Q. How many snowplows does the department own?
The department does not own any snowplows. Instead, the department
contracts with the 72 county highway departments to plow and provide
ice control on all state and US-numbered highways, and the
Interstate system. The county highway departments have 729 snowplows that operate on
the state highway system throughout the state.
Q. Why does the department contract with the county highway
departments for maintenance on state maintained highways?
The system was set up over 85 years ago. Legislative audits have shown that
this arrangement is not only cost effective but in the best interest
of the citizens of Wisconsin and the users of our state highway
Q. Why do we salt the roadways in the winter?
Salt is used to make the roadways safer during the winter. It lowers the freezing point of snow and
ice and keeps the snow "workable" so it is more easily
removed. Salt can
be used for anti-icing, de-icing, or melting. Anti-icing is a
technique where a
chloride is applied to the roadway prior to a storm to prevent the
snow/ice from bonding to the pavement. De-icing and melting is when
a chloride is applied after the storm has begun in order to break up
ice and snow pack or to melt glare/black ice.
Q. What are the limitations of road salt?
The minimum practical
application range for salt is a pavement temperature of 15-20°F
and above. While salt
will melt snow and ice down to a pavement temperature of -6°F,
it can melt over five times as much ice at 30°F
as at 20°F.
Thus the effectiveness of salt is sensitive to small differences in
pavement temperature. Counties will attempt to apply only the
amount required for temperature, time and use. Too little and the
roadway will refreeze, too much is a waste of money and
the pavement temperature drops below 15°F
the effectiveness of salt is decreased significantly. At these lower
temperatures, the county highway departments will typically cease
straight salt applications and begin adding other chemicals to
the salt such as calcium chloride or magnesium chloride that will
lower the freezing point even further.
conditions must also be considered when deciding on whether to apply salt or other de-icing agents. As the temperatures
drop and the snow becomes dryer, the wind can begin to blow the snow
across the pavement. If there is a chemical residue left on the
pavement from a previous salt application, blowing snow can be
attracted to the residue and stick to the pavement creating hazardous conditions that would
not have existed if no de-icing agents were previously applied. This is why counties are sometimes reluctant to apply salt or
chemicals when the pavement temperatures are below 15°F.
The effectiveness of salt can also be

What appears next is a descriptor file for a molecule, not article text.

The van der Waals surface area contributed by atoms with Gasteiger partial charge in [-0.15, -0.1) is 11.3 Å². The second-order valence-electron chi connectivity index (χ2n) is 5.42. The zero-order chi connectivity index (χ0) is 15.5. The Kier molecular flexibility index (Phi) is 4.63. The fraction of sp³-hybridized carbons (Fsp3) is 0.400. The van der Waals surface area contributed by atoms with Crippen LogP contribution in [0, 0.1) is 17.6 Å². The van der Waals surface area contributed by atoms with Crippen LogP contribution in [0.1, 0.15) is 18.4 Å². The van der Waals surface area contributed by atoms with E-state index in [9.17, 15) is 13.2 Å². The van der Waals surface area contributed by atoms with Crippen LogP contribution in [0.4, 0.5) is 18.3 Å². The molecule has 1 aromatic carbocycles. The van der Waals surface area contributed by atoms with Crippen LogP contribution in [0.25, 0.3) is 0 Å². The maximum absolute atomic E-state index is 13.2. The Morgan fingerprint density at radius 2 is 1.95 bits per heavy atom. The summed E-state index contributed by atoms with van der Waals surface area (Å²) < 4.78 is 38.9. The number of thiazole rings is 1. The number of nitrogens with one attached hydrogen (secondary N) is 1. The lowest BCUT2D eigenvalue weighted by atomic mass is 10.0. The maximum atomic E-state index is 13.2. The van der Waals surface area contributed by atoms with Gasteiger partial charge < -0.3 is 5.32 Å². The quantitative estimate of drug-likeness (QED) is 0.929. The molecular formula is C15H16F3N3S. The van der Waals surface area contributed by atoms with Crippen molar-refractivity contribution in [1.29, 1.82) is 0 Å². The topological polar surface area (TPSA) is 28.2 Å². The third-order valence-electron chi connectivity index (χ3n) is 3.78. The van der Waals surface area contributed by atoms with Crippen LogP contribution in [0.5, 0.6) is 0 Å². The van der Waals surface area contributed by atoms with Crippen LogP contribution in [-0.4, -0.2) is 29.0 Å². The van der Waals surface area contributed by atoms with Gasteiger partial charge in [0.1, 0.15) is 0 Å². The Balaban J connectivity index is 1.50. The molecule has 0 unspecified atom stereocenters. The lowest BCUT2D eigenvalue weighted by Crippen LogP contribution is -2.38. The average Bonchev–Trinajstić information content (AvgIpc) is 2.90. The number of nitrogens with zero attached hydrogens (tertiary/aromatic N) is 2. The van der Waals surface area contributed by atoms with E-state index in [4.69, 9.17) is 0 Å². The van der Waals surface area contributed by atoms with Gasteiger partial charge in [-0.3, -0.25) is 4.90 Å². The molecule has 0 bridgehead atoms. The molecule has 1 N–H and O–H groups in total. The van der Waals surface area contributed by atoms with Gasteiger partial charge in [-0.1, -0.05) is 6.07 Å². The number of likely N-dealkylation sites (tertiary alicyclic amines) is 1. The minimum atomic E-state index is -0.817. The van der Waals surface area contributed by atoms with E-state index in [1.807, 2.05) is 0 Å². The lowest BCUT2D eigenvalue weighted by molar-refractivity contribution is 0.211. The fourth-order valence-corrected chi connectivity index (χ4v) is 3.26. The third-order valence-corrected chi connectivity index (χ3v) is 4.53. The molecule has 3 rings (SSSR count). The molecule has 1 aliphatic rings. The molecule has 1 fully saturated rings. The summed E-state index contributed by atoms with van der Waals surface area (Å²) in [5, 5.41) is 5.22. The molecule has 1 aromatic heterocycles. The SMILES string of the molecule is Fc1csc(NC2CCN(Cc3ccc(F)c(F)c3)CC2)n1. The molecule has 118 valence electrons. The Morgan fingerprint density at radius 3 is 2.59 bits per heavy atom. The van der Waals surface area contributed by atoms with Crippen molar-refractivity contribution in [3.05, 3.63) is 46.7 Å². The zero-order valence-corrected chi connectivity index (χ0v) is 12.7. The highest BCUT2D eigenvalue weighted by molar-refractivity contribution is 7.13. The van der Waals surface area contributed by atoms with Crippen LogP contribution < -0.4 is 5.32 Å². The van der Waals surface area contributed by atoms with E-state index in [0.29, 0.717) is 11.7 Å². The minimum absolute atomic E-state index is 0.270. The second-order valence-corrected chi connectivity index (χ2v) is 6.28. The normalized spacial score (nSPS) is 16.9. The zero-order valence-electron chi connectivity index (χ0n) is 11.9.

affected by the type of pavement. For example, salt works better on
new asphaltic (blacktop) pavements than on tined concrete pavements.
The salt being used today typically includes other ice melting de-icing
agents to increase its effectiveness at lower
temperatures and to help it better adhere to the pavement. Adding other de-icing agents to the
salt also reduces the number of applications needed. WisDOT is always looking for new ways to reduce the
amount of chlorides needed to return the roadways to safe winter
Sometimes counties use sand and other abrasives at lower
temperatures to improve friction
on the roadway. Abrasives have no ice melting properties and thus
their use is limited.
Q. Why doesn't the department use more sand?
Our experience, and the body of research on the use of sand, indicate the benefits of abrasives
(sand) applied to roadways are very minimal. Abrasives are
easily displaced from the roadway by traffic and they have no ice melting properties.
There are also negative environmental consequences such as air
pollution and siltation of waterways.
Q. What is
the importance of pavement and subsurface temperatures? Why can't
you just use air temperatures?
The ability of deicing agent to melt snow and ice depends on the
temperature of the roadway and not the air temperature. During the fall the pavement is
often kept warmer than the surrounding air because of the warm soil.
During the spring the reverse may be true. The pavement temperatures
can be colder than the air because the soil is still frozen from the
low winter temperatures. The sun also has a strong influence on the
pavement temperatures. It can help heat the pavement and speed the
melting process. Air and pavement temperatures can often differ by
as much as 20 degrees Fahrenheit. For example, on a recent bitterly cold early winter day the air temperature was
and the pavement or surface temperature was 24°F,
primarily because the subsurface temperature had not yet dropped
Q. Am I allowed to pass a snowplow?